Gangster grass hits IC


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Communicating mid-performance with nothing more than their eyes and ears has become a norm for the band Good Gravy.

Percussionist Kyle Vanbuskirk said nonverbal communication among the band members has become second nature — they’ve been together since 2008.

“I can see and feel what the other guys are feeling at the same time, which affects what I choose to add to that mix and creates that cool vibe and energy that is created right there on the spot,” he said.
Good Gravy will play at Gabe’s, 330 E. Washington St., at 10 p.m. Friday. Admission is $7.

Vanbuskirk said live performances are very important to the band, not only because they record each one but because of the novelty in each performance.

“I think that is the most fun thing for me,” Vanbuskirk said. “Always creating something that will never be created that way again.”

A big part of Good Gravy’s live performance is to keep things fresh and new, which is where the improvisation comes in. The band was formed because they all shared a love for live music, and drummer Nick Deyo said it showed on stage.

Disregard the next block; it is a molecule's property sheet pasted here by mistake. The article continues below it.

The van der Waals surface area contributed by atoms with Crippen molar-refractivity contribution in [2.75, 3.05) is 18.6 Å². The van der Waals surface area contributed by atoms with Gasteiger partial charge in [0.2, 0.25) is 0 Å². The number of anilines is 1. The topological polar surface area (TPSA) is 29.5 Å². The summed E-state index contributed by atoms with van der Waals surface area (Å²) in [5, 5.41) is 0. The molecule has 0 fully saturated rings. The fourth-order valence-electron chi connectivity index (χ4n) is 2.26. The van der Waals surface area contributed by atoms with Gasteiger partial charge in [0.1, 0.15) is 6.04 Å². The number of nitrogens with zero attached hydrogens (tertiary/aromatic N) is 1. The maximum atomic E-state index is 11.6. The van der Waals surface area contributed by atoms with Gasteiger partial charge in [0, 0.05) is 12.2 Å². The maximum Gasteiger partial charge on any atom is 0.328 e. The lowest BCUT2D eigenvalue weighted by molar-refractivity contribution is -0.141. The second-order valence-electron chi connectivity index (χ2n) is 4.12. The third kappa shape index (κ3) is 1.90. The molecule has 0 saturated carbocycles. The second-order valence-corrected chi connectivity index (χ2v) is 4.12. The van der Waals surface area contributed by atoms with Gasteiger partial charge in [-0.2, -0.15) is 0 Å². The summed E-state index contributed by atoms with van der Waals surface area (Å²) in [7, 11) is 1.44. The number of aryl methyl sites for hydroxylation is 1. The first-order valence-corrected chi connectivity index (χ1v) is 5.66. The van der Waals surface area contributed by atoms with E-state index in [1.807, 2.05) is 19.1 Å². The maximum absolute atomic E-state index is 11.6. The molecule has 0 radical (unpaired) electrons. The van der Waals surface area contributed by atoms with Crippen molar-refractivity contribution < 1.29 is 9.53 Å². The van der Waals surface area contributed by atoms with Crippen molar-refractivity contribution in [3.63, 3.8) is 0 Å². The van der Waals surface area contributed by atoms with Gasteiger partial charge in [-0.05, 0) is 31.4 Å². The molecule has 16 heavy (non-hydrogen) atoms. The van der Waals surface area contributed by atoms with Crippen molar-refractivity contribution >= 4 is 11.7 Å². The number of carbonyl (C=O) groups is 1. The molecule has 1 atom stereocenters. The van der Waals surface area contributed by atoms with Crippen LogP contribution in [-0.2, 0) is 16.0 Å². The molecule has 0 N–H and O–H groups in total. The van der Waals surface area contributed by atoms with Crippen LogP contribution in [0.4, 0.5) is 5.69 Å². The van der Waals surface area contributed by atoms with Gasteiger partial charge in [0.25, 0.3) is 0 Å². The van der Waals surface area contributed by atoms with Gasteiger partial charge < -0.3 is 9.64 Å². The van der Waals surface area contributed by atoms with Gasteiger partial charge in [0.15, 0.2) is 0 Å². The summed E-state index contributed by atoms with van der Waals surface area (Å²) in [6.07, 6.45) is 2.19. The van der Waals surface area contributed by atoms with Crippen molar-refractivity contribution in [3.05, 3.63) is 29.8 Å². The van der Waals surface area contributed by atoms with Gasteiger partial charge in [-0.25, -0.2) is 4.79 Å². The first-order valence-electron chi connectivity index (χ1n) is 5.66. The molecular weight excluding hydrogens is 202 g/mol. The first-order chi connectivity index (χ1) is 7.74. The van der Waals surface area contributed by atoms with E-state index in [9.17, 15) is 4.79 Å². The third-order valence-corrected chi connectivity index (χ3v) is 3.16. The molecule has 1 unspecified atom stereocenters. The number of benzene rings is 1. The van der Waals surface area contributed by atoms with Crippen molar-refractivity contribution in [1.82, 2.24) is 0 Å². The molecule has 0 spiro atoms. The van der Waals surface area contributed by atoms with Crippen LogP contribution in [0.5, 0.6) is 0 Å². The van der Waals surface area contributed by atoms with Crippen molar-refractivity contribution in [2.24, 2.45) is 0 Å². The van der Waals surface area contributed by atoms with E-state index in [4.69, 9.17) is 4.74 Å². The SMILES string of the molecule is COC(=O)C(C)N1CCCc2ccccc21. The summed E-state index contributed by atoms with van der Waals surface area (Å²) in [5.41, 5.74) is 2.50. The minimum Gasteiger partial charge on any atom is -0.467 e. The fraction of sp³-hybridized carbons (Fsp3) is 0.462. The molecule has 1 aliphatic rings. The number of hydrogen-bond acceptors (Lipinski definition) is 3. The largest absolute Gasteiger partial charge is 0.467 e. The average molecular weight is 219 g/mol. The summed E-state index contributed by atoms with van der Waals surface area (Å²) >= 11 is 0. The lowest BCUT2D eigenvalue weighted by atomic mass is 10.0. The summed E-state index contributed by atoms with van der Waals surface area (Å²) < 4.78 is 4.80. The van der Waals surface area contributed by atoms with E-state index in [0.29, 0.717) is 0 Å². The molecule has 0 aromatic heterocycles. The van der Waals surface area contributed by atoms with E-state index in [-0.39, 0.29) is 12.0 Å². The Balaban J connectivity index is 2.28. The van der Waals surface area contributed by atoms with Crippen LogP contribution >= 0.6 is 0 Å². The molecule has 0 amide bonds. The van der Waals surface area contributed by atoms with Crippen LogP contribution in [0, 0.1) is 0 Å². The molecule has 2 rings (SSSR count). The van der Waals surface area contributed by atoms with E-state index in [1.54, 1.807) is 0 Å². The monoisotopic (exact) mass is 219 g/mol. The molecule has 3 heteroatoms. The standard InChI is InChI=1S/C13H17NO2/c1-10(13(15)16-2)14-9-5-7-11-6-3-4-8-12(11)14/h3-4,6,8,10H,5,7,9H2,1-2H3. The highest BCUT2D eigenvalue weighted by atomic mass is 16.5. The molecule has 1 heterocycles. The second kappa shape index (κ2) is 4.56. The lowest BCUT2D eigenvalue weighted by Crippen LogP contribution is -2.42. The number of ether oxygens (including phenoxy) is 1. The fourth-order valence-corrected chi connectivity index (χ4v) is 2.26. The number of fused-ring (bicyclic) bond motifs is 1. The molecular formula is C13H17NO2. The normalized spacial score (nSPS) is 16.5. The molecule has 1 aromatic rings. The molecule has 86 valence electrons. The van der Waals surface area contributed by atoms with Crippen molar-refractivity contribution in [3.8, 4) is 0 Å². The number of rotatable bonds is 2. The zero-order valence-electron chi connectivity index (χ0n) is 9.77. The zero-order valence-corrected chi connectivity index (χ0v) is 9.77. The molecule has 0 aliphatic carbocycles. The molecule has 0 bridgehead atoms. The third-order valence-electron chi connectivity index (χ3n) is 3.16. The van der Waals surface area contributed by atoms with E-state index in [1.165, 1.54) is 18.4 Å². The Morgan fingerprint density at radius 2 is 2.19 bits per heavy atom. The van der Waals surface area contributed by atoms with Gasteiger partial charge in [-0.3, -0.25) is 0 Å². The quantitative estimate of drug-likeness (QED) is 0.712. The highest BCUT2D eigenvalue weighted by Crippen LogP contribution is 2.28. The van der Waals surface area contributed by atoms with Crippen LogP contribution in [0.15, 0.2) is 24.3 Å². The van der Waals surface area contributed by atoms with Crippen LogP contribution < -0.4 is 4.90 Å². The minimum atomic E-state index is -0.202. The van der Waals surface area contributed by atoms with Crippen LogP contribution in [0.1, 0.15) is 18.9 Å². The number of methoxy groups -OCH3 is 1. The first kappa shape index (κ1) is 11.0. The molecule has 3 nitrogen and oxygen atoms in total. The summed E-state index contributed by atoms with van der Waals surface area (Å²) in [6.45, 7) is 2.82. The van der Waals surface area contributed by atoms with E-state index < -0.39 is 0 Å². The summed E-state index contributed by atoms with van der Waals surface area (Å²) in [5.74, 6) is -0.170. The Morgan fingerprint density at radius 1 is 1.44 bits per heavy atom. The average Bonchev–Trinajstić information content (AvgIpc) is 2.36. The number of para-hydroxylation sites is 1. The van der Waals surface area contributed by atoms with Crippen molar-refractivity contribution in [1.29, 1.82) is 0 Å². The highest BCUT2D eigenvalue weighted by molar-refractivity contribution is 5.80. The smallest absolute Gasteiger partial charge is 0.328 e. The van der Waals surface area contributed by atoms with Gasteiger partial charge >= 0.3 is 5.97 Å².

“We try to bring as much love and energy and good vibes as possible,” he said. “You see it in the reactions that we get, and they really do love it. We think that what we’re doing is important.”

Deyo said that the name Good Gravy, which the band sometimes refers to as “GG,” does not have a great history behind it — rather, it came from a simple encounter.

“Our name comes from a bunch of kids seeing this particular place for the first time, and they were so overwhelmed they yelled, ‘Good gravy,’ ” Deyo said.

Gangster grass is the music they strive to make with “world influences and American jam roots,” he said. However, when describing the group’s new album, Sliver of a Moon, due out in early 2014, guitarist and singer Jeremy Page said it will feature a unique sound.

“It’s an acoustic album with some electronic stuff, so it will feature opposite ends of the spectrum, but what we’re trying to do is create a new style of playing bluegrass,” Page said. “And also do some tribal and world sounds and bring a lot of different elements together.”

The band members are not worried about how their new album will be received by the public. Deyo said they have been friends for a while now and instead of focusing on what their fans want, the band does what they want and their fans will follow along.

“We are unique because we don’t give a f**k,” Deyo said. “I know that we’re making dope stuff, and sooner or later people will catch on.”


Good Gravy
When: 10 p.m. Friday
Where: Gabe’s, 330 E. Washington
Admission: $7

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